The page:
The top Democrat on the U.S. Senate Judiciary Committee on Monday blamed partisan gridlock for stalling the confirmation of President Joe Biden’s attorney general nominee, Merrick Garland, and called on Republicans to set a Feb. 8 confirmation hearing.
In a letter to the Judiciary Committee chairman, Republican Senator Lindsey Graham, incoming Democratic Chairman Dick Durbin said it was “regrettable” the two sides were still unable to reach a deal on a timetable for proceeding with Garland’s confirmation.
“There is simply no justification to object to a Feb. 8 hearing,” Durbin wrote in his letter to Graham, saying the date will not conflict with former President Donald Trump’s impeachment trial, which is due to start the following day, and will still afford the committee members “ample time” to review Garland’s record.
Garland, 68, is currently as a judge on the U.S. Court of Appeals for the District of Columbia Circuit, one of 13 federal appeals courts
In response, Graham wrote to Durbin that a one-day hearing on Garland’s nomination was not enough, noting that the last five nominees for attorney general had two-day hearings.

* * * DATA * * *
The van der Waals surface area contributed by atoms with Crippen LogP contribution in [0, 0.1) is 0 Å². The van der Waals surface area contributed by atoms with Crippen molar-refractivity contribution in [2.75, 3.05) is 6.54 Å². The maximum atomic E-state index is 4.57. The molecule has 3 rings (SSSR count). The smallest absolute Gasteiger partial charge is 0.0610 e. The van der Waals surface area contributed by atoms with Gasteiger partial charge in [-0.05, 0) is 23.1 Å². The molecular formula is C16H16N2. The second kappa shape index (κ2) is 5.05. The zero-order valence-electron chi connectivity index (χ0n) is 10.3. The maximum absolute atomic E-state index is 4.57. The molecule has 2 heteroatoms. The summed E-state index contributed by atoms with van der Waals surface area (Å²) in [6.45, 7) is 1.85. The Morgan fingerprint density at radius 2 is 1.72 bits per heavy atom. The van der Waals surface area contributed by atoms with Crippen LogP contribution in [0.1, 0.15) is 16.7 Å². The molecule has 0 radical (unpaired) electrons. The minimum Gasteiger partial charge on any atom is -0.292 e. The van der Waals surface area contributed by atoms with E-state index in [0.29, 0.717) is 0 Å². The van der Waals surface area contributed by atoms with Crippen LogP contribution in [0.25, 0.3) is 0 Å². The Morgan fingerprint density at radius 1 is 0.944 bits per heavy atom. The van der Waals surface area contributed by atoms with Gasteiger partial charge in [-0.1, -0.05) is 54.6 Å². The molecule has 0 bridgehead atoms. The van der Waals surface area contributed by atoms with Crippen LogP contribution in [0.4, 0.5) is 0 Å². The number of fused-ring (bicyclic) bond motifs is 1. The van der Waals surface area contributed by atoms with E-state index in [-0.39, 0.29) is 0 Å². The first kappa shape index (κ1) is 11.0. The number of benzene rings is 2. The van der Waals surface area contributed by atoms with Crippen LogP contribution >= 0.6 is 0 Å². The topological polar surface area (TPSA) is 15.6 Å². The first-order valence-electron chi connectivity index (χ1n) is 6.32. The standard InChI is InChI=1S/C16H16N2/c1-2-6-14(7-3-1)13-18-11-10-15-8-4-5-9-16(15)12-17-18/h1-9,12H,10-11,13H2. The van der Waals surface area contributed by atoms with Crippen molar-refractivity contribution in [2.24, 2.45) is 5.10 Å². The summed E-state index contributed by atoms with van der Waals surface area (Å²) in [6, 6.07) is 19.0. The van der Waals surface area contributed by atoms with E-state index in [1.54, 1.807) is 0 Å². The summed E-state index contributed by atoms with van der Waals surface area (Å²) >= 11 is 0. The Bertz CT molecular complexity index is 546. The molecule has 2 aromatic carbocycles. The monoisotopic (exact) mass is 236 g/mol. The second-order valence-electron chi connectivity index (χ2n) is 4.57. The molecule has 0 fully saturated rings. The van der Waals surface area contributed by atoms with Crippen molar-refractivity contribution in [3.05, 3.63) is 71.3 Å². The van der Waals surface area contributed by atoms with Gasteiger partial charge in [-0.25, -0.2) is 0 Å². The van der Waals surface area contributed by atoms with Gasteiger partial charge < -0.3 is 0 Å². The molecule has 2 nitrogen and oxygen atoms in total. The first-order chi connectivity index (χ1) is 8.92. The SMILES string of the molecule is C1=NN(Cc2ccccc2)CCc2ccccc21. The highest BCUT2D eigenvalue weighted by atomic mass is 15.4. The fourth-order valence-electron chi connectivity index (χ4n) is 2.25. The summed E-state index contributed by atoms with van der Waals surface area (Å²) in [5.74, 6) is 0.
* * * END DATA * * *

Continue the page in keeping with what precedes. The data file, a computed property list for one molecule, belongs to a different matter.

“I look forward to questioning Judge Garland and potentially supporting his nomination, but not on February 8,” Graham wrote. “Proceeding with the confirmation of an attorney general and the impeachment of a former president at the same time would give neither the attention required,” he wrote.
Since Biden was sworn into office on Jan. 20, the Senate has confirmed several key members of his cabinet, including Defense Secretary Lloyd Austin and Treasury Secretary Janet Yellen.
However, Garland’s nomination has yet to be scheduled, as Democrats and Republicans continue to hash out control of the Senate going forward.
Democrats control the 50-50 split chamber by virtue of Democratic Vice President Kamala Harris’ holding the tie-breaking vote in the Senate. But Democratic and Republican leaders were working out details on how committees will operate.
Durbin is expected to become the chairman of the Senate Judiciary Committee.
Democratic former President Barack Obama nominated Garland to the Supreme Court in 2016 while Biden was vice president. The Republican-controlled Senate refused to hold hearings on the nomination, allowing Trump to fill the seat after he assumed office in January 2017.